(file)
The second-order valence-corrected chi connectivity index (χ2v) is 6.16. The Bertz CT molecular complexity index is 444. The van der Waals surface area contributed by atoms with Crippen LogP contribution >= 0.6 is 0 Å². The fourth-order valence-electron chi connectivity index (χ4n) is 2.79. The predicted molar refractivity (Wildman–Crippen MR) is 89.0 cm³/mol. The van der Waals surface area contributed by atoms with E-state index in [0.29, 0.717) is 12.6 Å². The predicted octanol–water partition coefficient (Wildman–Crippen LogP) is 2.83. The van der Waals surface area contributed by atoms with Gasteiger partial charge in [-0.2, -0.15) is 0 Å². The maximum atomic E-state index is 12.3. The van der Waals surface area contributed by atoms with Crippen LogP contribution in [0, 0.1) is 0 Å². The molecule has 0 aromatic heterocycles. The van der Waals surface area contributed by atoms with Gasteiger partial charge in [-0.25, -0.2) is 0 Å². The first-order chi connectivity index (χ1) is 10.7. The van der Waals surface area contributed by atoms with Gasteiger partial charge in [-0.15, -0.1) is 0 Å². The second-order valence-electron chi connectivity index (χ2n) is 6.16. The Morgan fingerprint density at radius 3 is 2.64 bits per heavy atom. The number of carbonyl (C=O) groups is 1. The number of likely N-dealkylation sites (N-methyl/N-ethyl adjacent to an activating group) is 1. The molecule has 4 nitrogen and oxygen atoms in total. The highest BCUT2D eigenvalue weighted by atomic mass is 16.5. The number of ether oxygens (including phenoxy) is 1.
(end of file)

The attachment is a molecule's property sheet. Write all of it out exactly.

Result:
The second-order valence-corrected chi connectivity index (χ2v) is 6.16. The Bertz CT molecular complexity index is 444. The van der Waals surface area contributed by atoms with Crippen LogP contribution >= 0.6 is 0 Å². The fourth-order valence-electron chi connectivity index (χ4n) is 2.79. The predicted molar refractivity (Wildman–Crippen MR) is 89.0 cm³/mol. The van der Waals surface area contributed by atoms with E-state index in [0.29, 0.717) is 12.6 Å². The predicted octanol–water partition coefficient (Wildman–Crippen LogP) is 2.83. The van der Waals surface area contributed by atoms with Gasteiger partial charge in [-0.2, -0.15) is 0 Å². The maximum atomic E-state index is 12.3. The van der Waals surface area contributed by atoms with Crippen LogP contribution in [0, 0.1) is 0 Å². The molecule has 0 aromatic heterocycles. The van der Waals surface area contributed by atoms with Gasteiger partial charge in [-0.25, -0.2) is 0 Å². The first-order chi connectivity index (χ1) is 10.7. The van der Waals surface area contributed by atoms with Gasteiger partial charge in [-0.15, -0.1) is 0 Å². The second-order valence-electron chi connectivity index (χ2n) is 6.16. The Morgan fingerprint density at radius 3 is 2.64 bits per heavy atom. The number of carbonyl (C=O) groups is 1. The number of likely N-dealkylation sites (N-methyl/N-ethyl adjacent to an activating group) is 1. The molecule has 4 nitrogen and oxygen atoms in total. The highest BCUT2D eigenvalue weighted by atomic mass is 16.5. The number of ether oxygens (including phenoxy) is 1.